O is for Outside
Your outside is in and your inside is out, according to The Beatles. Personally, I find that confusing, but they were incredibly successful so they must have known what they were talking about. One thing I know is that whenever Sam takes the train to London, she makes sure she’s got a ticket to ride.
I’m not sure Alice Penfold agrees with The Beatles on the inside out thing. Consider the beginning of Aftermath, her story in story in Cat Tales, the anthology drawn from last year’s Book a Break short story competition.
Inside. Red ink running low; it was time to replace. Face marked by fatigue, Mark broke away to wash, again. He let his fingers fumble towards the taps in darkness, the light switch left abandoned and unneeded. It was enough to feel, this time—the rushing burn scalding his sores, the splitting in his overworked skin ripping further—as he kept his eyes trained on the edges, where the water smacked against the basin and swirled away to its next stage.
Outside. Cloaked in coats of cold, buried in the shadows of the ending year, Frances had been circling for countless hours. She had managed to avoid the final right hand turn—towards the bridge—by travelling down the same terraced street, again. On one lost-count looping route, her eyes were caught by Number 82: a stray was sneaking through a narrow gap in the house’s front gate, its silhouette squeezing between the rain-rusted bars. A tortoiseshell.
The tortoiseshell’s name is Carpenter. To him there’s quite a difference between inside and outside, just as there is for me. No need to go through the mirror to enter a different world – you just have to go through the cat flap. Inside, for me, is the warm, soft pattern on the rug, as I drift off to sleep to the sound of Sam and Sam getting depressed about Brexit; outside is moonlight and moths and rodents, and the sharp contours of walls. Inside is where I go to pretend I have a home; outside is where I live. I haven’t yet told Sam and Sam that I’m leaving soon. I must admit I’m apprehensive, I’m not sure they’ll be able to manage without me.
Is there a connection between Frances and Mark? Why are Mark’s hands in such a state? What drew Frances to Carpenter? You’ll find the answers in Cat Tales – all I can say is that Carpenter, like me, slips with ease between the two worlds; indeed, it occurred to me as I read Alice’s story that we cats are the revolving doors linking the outside and inside of human reality. My, isn’t that profound! Or maybe not. It might just be nonsense. Perhaps it’s what The Beatles meant, though they don’t specifically mention a cat in the song.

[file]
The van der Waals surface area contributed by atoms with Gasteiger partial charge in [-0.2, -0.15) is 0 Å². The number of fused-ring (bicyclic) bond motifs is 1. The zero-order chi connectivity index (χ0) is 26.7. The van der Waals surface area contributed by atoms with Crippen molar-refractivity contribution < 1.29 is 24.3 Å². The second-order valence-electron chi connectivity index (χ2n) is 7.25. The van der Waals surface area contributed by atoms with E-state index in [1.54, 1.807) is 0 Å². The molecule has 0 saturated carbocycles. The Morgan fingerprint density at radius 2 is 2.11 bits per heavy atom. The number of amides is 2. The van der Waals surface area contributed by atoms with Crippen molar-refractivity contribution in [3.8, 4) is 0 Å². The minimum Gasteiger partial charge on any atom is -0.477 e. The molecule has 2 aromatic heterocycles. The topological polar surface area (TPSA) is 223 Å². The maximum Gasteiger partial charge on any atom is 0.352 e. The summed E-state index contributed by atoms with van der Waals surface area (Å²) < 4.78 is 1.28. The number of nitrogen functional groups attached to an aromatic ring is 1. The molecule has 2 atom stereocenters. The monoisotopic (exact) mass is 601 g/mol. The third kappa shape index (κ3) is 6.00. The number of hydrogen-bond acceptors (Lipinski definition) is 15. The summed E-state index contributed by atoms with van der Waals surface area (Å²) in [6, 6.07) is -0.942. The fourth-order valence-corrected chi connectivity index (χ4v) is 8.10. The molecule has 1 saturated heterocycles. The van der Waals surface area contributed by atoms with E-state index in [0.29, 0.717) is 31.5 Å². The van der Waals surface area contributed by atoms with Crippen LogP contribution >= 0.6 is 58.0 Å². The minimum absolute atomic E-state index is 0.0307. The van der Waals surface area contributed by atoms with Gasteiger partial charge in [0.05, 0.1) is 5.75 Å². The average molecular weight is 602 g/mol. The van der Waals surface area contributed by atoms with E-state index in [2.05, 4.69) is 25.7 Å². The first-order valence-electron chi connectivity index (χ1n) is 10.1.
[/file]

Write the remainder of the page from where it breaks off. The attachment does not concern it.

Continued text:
Alice, by the way, is a secondary school English teacher in London and also volunteers with a children’s writing charity in her spare time. She blogs about education and her non-fiction writing can be found at: https://alicempen.wordpress.com/. However, her main passion is creative writing, and you’ll see in Aftermath that she has developed a voice uniquely her own.
The proceeds from Cat Tales go to two charities, Cats Protection and the Against Malaria Foundation. So please don’t hesitate to spread the word (reblog, twitter, faceboook, sandwich board, Times Square illumination) and help us raise all we can. And of course, if you click on the button yourself, you can find out what happens inside and outside of Aftermath. Thank you!
In a special promotion deal, the price of Cat Tales is just $1.99 for the whole month of April. Available as a PDF (or epub / mobi) complete with colour illustrations directly from this site* by clicking the button below. Also available in print (black & white, $9.50).
*You can buy from Amazon here, but buying from this site results in $1.61 after the PayPal commission, as opposed to just $0.70 from Amazon. An insecticide treated mosquito net, which protects on average 2 people for 3 to 4 years, costs $2.50. PLUS, if you buy from this site, you’ll get a personal message of thanks from Curtis along with a short story of his own (in which Nibbles the cat, I’m sorry to say, comes to a rather unfortunate end).